TLDR: Why doesn’t Microsoft’s Sync in-car computer work with Windows Phone?

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One time I rented a car to go away for a long weekend and I was happy to see that it had Microsoft’s Sync MyFord Touch in-car computer built in.  I thought, “Cool! This should work great with my Windows Phone since it’s made by Microsoft!”  Wrong!  It turns out, Microsoft’s in-car computer works best with the iPhone according to this compatibility chart (PDF).  You’ll notice that only Windows Phone 7 devices are on that list.  Another list shows some Windows Phone 8 devices, but the number of features supported is paltry.  I was using a Nokia Lumia Windows Phone 8.  It paired with the computer well enough and the address book downloaded.  I started streaming some music from an offline Nokia Music playlist and that worked pretty well for a while.  Then it simply stopped.  It just disconnected.  I went into my Bluetooth settings and reconnected to resume streaming my music and GPS navigational voice instructions.  However throughout my trip it constantly and randomly disconnected.  The native Xbox Music player worked a little better, but there were still other issues. Trying to make phone calls didn’t work very well.  The computer’s speech recognition couldn’t recognize the name in my address book that I wanted to call.  Receiving calls would kind of work, but after ending a call the phone would be disconnected from the car again.  Sometimes the “headset” profile would stay connected, but the Bluetooth stereo A2DP profile would disconnect.  Reading and responding to text messages wouldn’t work either.  It was so horribly buggy that I ended up plugging in my own separate Bluetooth car kit so that I could actually use the phone while driving.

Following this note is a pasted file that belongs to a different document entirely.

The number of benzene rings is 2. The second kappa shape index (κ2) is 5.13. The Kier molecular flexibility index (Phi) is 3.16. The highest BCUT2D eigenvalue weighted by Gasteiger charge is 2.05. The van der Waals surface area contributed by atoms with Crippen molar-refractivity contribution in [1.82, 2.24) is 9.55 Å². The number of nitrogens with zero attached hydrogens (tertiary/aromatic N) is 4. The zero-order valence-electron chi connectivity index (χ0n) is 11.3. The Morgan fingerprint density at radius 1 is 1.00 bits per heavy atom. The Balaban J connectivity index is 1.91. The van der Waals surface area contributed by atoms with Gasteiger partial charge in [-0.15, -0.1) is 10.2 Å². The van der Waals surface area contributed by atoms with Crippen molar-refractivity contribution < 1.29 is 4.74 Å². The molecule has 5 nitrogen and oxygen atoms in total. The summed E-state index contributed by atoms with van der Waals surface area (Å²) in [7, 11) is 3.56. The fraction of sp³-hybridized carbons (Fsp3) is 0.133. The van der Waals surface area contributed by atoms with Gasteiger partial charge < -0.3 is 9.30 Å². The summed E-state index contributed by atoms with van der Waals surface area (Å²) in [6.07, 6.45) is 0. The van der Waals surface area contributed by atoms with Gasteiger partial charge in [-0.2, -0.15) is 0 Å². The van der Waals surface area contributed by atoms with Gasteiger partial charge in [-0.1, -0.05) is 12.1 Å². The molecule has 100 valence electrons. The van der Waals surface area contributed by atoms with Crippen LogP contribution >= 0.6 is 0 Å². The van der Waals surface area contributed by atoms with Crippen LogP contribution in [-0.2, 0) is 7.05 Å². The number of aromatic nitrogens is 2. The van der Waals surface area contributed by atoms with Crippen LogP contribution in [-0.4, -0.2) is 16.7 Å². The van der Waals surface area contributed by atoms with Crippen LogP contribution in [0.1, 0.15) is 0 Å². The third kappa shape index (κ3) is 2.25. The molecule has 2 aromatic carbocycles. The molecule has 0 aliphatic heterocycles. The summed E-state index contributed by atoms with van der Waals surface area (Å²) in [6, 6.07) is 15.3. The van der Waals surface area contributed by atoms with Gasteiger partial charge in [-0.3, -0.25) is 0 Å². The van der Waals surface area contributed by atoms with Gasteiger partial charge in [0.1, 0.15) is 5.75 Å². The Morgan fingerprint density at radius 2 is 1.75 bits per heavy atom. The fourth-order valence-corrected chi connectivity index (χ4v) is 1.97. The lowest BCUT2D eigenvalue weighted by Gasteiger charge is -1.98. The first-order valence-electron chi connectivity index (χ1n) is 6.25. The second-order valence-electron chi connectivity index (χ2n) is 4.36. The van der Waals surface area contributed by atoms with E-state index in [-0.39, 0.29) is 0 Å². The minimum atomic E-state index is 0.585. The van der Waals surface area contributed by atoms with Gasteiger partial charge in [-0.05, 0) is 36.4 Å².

You’ll see other people have similar problems on the Microsoft Answers forum (1) (2) (3).  This is the kind of thing Microsoft should pay attention to when it’s making products.  Sure there are plenty millions more users on Android and iOS that would want their in-car computers to work well with their smartphones, but that’s no reason to punish Windows Phone users who want to use other products made by your company.

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The Pocketnow TLDR is a series of sub-500-word editorials aimed at getting you in, out, and back to life. Comment is always invited below, as well as on FacebookTwitter, and Google Plus.

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About The Author
Adam Z. Lein
Adam has had interests in combining technology with art since his first use of a Koala pad on an Apple computer. He currently has a day job as a graphic designer, photographer, systems administrator and web developer at a small design firm in Westchester, NY. His love of technology extends to software development companies who have often implemented his ideas for usability and feature enhancements. Mobile computing has become a necessity for Adam since his first Uniden UniPro PC100 in 1998. He has been reviewing and writing about smartphones for Pocketnow.com since they first appeared on the market in 2002.Read more about Adam Lein!